Half of New England, three New England halfs


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photo of Dave SchultzYou might also call it “Dave’s excellent adventure.”

There’s nothing like running on vacation trips in beautiful locations. But three half-marathon distances in ten days? That’s a bit on the crazy side, but CRR Dave Schultz seemed to have a good time anyway.

graphic map of northern New England showing locations of 3 runsSchultz’s adventure began on August 2, during which he completed a 13.1-mile distance while running from West Peabody, Mass., to Salem, Mass., and back in a time of 1 hour and 57 minutes.

Next up—beautiful Acadia National Park on Mt. Desert Island in Maine. Beginning in Bar Harbor on August 8, Schultz did a mostly-trail run through the park. By his own admission, the time was slow (2 hours and 44 minutes), but, hey, it was a trail run in and he put in an extra half mile or so (13.7 mi.).

After visiting the White Mountains in New Hampshire and hiking up and down the 6,288-ft. Mt. Washington, Schultz completed his New England half-marathon trifecta on August 11 in Nashua, N.H., covering a 13.3-mi. distance in 2 hours and 20 minutes.

Quite the accomplishment and quite the stamina! Well done.

So, what did you do on your summer vacation?

New Delaware outdoor mile record set


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News Journal photo of Kieran Tuntivate4:02:21 is now the official outdoor mile record in Delaware. This mark was set on the track at St. Mark’s High School this past Saturday by recent Harvard grad and Charter School of Wilmington alum Kieran Tuntivate in a special event meant to help eclipse four-minute mile barrier for the first time on Delaware soil. Unfortunately, Tuntivate fell just short of the intended goal.

But Tuntivate wasn’t disappointed. He hopes to catch on with a professional team this fall and step up his training, with an eye toward representing Thailand in the 2021 Olympics in Tokyo. “It would have meant a lot,” Tuntivate said. “The one thing I’ll say is it’s gonna happen eventually. If it’s me or someone else, it’s fun to be part of the group that’s trying to get it done in Delaware.”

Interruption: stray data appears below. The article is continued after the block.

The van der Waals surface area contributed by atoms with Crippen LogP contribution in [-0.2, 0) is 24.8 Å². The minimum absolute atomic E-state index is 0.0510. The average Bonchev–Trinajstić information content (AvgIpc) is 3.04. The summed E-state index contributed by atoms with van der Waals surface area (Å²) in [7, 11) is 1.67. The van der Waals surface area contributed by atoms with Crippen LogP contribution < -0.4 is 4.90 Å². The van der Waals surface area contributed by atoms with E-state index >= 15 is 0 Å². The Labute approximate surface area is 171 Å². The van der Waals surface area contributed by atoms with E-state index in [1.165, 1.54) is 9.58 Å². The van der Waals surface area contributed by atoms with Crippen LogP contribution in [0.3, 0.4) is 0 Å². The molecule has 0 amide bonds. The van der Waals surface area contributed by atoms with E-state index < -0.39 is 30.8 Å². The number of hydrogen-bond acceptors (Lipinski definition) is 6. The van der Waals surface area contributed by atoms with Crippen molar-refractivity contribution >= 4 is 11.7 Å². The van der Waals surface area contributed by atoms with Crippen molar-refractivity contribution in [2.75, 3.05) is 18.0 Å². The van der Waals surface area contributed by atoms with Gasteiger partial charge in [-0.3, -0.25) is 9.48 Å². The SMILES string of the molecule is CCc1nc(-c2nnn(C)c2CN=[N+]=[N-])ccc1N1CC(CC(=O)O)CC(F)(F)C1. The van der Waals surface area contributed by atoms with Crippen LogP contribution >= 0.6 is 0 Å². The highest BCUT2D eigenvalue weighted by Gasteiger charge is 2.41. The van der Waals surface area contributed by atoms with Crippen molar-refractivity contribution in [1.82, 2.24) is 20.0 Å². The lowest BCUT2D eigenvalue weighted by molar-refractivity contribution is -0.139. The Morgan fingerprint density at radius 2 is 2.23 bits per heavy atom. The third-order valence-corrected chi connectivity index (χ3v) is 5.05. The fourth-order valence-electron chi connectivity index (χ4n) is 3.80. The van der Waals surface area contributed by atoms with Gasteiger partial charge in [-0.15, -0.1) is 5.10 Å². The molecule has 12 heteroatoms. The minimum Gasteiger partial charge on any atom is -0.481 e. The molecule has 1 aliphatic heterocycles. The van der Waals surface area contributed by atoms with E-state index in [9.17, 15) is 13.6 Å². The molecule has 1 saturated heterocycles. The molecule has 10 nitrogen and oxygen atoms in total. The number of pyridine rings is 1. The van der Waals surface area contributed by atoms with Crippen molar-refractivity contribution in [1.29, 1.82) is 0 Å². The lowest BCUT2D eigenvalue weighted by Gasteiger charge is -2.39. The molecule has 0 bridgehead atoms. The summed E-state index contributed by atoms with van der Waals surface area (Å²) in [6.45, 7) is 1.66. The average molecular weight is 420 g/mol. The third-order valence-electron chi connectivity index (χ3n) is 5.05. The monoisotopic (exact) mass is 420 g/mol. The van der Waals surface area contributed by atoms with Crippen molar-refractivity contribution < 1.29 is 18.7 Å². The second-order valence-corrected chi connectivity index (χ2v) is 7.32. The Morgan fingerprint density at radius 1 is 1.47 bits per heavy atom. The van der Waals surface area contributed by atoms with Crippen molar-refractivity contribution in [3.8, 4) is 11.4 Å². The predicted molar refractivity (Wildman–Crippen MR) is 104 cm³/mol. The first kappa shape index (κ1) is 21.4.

Tuntivate had already two sub-4 miles, including a personal-best 3:57.36 indoors in February and a 3:57.87 outdoors just a week ago, on Aug. 15 in Nashville. He knew he was in shape to do it again, and he knew it had never been done before in Delaware.

Tuntivate has been one of Delaware’s brightest stars on the college running scene lately. photo of Sam ParsonsComing on the heels of a stellar college career and early professional racing success by Newark’s CRR Sam Parsons (read about Sam’s accomplishments), the former Charter School of Wilmington sensation put up some impressive numbers while running for the Harvard Crimson. He was an All-American at Harvard, where he holds school records in the mile, 3,000 and 10,000 meters. He won five Ivy League titles, gaining national attention in 2019 after earning an Ivy 3,000 crown despite running most of the race without his left shoe.

photo of Bruce WeberBased on the aforementioned milestones, former Harvard runner and CRR Bruce Weber calls Tuntivate “the best Harvard distance runner ever.” He added, “I thought Kieran’s results eclipsed [those of] Adam Dixon (’82-83), who won multiple Heps championships in track and made the 1984 Olympic Trials final in the 1,500. [Tuntivate] set the American record in the 1,000 meters, and that time—2:19.8—may be the best record at the school.” Weber should know, as the 1984 grad once held both Harvard’s two-mile and 3,000m records.